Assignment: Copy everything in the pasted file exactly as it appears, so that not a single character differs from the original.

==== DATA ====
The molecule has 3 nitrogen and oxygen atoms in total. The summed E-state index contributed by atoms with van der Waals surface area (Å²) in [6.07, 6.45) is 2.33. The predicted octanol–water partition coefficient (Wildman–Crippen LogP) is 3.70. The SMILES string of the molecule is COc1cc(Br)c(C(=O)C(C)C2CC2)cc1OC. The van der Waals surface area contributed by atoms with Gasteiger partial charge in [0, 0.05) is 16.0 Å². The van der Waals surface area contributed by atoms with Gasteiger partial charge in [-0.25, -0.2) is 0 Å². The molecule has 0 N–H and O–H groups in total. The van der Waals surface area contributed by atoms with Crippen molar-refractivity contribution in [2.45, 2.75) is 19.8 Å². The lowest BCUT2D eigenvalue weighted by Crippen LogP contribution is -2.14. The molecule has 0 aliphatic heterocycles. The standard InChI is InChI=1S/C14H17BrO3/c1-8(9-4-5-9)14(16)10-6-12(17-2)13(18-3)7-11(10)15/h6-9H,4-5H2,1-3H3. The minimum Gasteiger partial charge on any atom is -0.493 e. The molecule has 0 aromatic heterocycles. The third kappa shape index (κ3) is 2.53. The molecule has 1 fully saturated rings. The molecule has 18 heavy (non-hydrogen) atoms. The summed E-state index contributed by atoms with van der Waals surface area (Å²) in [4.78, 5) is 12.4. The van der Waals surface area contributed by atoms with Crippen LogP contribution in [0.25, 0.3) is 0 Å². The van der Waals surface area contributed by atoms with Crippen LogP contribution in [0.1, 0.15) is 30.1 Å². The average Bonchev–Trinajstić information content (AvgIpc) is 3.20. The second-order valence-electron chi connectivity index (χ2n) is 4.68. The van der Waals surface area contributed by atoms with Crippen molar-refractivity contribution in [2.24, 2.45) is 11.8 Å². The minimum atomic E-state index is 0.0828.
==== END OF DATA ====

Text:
The molecule has 3 nitrogen and oxygen atoms in total. The summed E-state index contributed by atoms with van der Waals surface area (Å²) in [6.07, 6.45) is 2.33. The predicted octanol–water partition coefficient (Wildman–Crippen LogP) is 3.70. The SMILES string of the molecule is COc1cc(Br)c(C(=O)C(C)C2CC2)cc1OC. The van der Waals surface area contributed by atoms with Gasteiger partial charge in [0, 0.05) is 16.0 Å². The van der Waals surface area contributed by atoms with Gasteiger partial charge in [-0.25, -0.2) is 0 Å². The molecule has 0 N–H and O–H groups in total. The van der Waals surface area contributed by atoms with Crippen molar-refractivity contribution in [2.45, 2.75) is 19.8 Å². The lowest BCUT2D eigenvalue weighted by Crippen LogP contribution is -2.14. The molecule has 0 aliphatic heterocycles. The standard InChI is InChI=1S/C14H17BrO3/c1-8(9-4-5-9)14(16)10-6-12(17-2)13(18-3)7-11(10)15/h6-9H,4-5H2,1-3H3. The minimum Gasteiger partial charge on any atom is -0.493 e. The molecule has 0 aromatic heterocycles. The third kappa shape index (κ3) is 2.53. The molecule has 1 fully saturated rings. The molecule has 18 heavy (non-hydrogen) atoms. The summed E-state index contributed by atoms with van der Waals surface area (Å²) in [4.78, 5) is 12.4. The van der Waals surface area contributed by atoms with Crippen LogP contribution in [0.25, 0.3) is 0 Å². The van der Waals surface area contributed by atoms with Crippen LogP contribution in [0.1, 0.15) is 30.1 Å². The average Bonchev–Trinajstić information content (AvgIpc) is 3.20. The second-order valence-electron chi connectivity index (χ2n) is 4.68. The van der Waals surface area contributed by atoms with Crippen molar-refractivity contribution in [2.24, 2.45) is 11.8 Å². The minimum atomic E-state index is 0.0828.